By Vice Chairman T. Bella Dinh-Zarr, PhD, MPH
As the year draws to a close, many of us are traveling to see family and friends – across town, across the country, or perhaps even across the globe. No matter where you are going or how you choose to get there, I urge you to do everything you can – such as buckling up whenever there are seat belts (yes, on airplanes, taxis, and buses, too!) – to make sure you and your loved ones are as safe as possible wherever you are going for the holidays.
Although some people will take planes, trains, ferries and boats, the majority of us will be on the roads for at least part of our trip – whether it’s using a car, motorcycle, bicycle, bus, or even our own two feet. It is clear that road safety affects us all, no matter where we are driving, riding or walking.
I was reminded of that last month when I participated in the Second High Level Meeting on Global Road Safety in Brasilia, Brazil, as a member of the U.S. delegation, which also included my federal colleagues from the National Highway Traffic Safety Administration, the U.S. Centers for Disease Control and Prevention, and the Office of Global Health of the U.S. Department of Health and Human Services. This meeting brought together 2,000 key leaders and advocates in public health and transportation safety from around the world to take action in preventing the more than 1.2 million deaths (and tens of millions of injuries) that take place on the world’s roads every year – with more than 30,000 deaths occurring in our own country alone.
The result of the meeting was the Brasilia Declaration, which reaffirmed the goals of the UN Decade of Action for Road Safety and called on governments to address key risk factors related to road safety – ranging from preventing impaired driving and improving infrastructure to manufacturing safer vehicles and increasing emergency health services.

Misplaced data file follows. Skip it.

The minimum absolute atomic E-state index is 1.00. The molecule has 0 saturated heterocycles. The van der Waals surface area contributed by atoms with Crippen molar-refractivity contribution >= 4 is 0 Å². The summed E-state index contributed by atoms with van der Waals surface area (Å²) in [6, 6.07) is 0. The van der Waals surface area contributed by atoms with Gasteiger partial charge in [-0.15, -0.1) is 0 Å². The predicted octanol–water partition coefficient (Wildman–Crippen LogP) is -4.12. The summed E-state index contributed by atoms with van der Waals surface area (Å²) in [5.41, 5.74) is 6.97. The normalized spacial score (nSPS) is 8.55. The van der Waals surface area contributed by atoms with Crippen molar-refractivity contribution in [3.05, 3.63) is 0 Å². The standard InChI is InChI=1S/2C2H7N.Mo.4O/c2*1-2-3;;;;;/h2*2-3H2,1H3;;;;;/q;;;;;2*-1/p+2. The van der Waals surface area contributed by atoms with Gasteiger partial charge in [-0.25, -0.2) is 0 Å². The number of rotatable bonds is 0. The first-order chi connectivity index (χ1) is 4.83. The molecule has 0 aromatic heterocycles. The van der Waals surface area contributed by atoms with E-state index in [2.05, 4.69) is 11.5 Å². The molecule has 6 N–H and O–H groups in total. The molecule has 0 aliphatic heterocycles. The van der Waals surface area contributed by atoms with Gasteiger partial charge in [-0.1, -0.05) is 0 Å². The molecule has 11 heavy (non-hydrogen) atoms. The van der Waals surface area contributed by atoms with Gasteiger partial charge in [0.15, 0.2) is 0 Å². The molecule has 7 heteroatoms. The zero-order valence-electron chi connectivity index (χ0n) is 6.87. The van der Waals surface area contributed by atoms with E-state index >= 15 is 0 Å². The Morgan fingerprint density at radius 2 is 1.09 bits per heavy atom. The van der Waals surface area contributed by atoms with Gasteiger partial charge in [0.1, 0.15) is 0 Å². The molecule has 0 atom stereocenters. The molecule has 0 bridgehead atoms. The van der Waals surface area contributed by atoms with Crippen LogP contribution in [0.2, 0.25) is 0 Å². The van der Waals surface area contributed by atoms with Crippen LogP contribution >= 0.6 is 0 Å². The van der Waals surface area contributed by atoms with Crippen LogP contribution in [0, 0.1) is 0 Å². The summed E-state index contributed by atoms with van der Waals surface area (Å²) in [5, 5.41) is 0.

While the specific topics are many, two themes seem to run through this Declaration: (1) road traffic safety is a public health issue, so the transportation and health sectors can and must work together to reduce deaths and injuries; and (2) it is our responsibility to protect the most vulnerable people – children, the elderly, pedestrians, cyclists, people with less means – so that everyone can have equal access to safe transportation.
In addition to the Declaration, there were official side events related to this High Level Meeting. I was privileged to speak in the Target & Indicators session, which was introduced by World Health Organization Director-General Dr. Margaret Chan, and in the Children & Youth session, which was organized by YOURS/Youth for Road Safety and the Child Injury Prevention Alliance/CIPA.
Following this historic meeting, while still in Brasilia, I had the pleasure of meeting the U.S. Ambassador to Brazil, the Honorable Liliana Ayalde. I am truly grateful to the ambassador and her staff at the U.S. embassy in Brazil for their work to help us attend this important lifesaving conference and for their service to our country throughout the year.
Ambassador Ayalde and I share a common background in public health, and I know that public health – and the interdisciplinary collaboration among health, transportation, and other sectors – will be vital to setting and achieving our goal to save millions of lives on the roads in the coming years.
As I said in my remarks in Brazil, there is no doubt that our targets for road safety must be feasible, they must be measurable, and they must be based on sound science. But they also can – and should be – ambitious. Targets allow us to imagine what the world would be if our efforts and work were as effective as they could be. Targets allow us to imagine a world where no one dies because they were not properly restrained, where we know our cars and roads will protect us if we make a mistake, where no one thinks about getting behind the wheel when impaired by alcohol or drugs, and where we can send our loved ones to school or work and know they will come home safely. Targets allow us to imagine a better, safer, and healthier world for everyone.
No matter where you are traveling as the year draws to a close, even if it is simply across town, I wish you a safe journey and a safe and healthy 2016. And, remember, there are people around the world, including right here at the NTSB, who are working hard every day to make sure we all get home safely.
Happy New Year!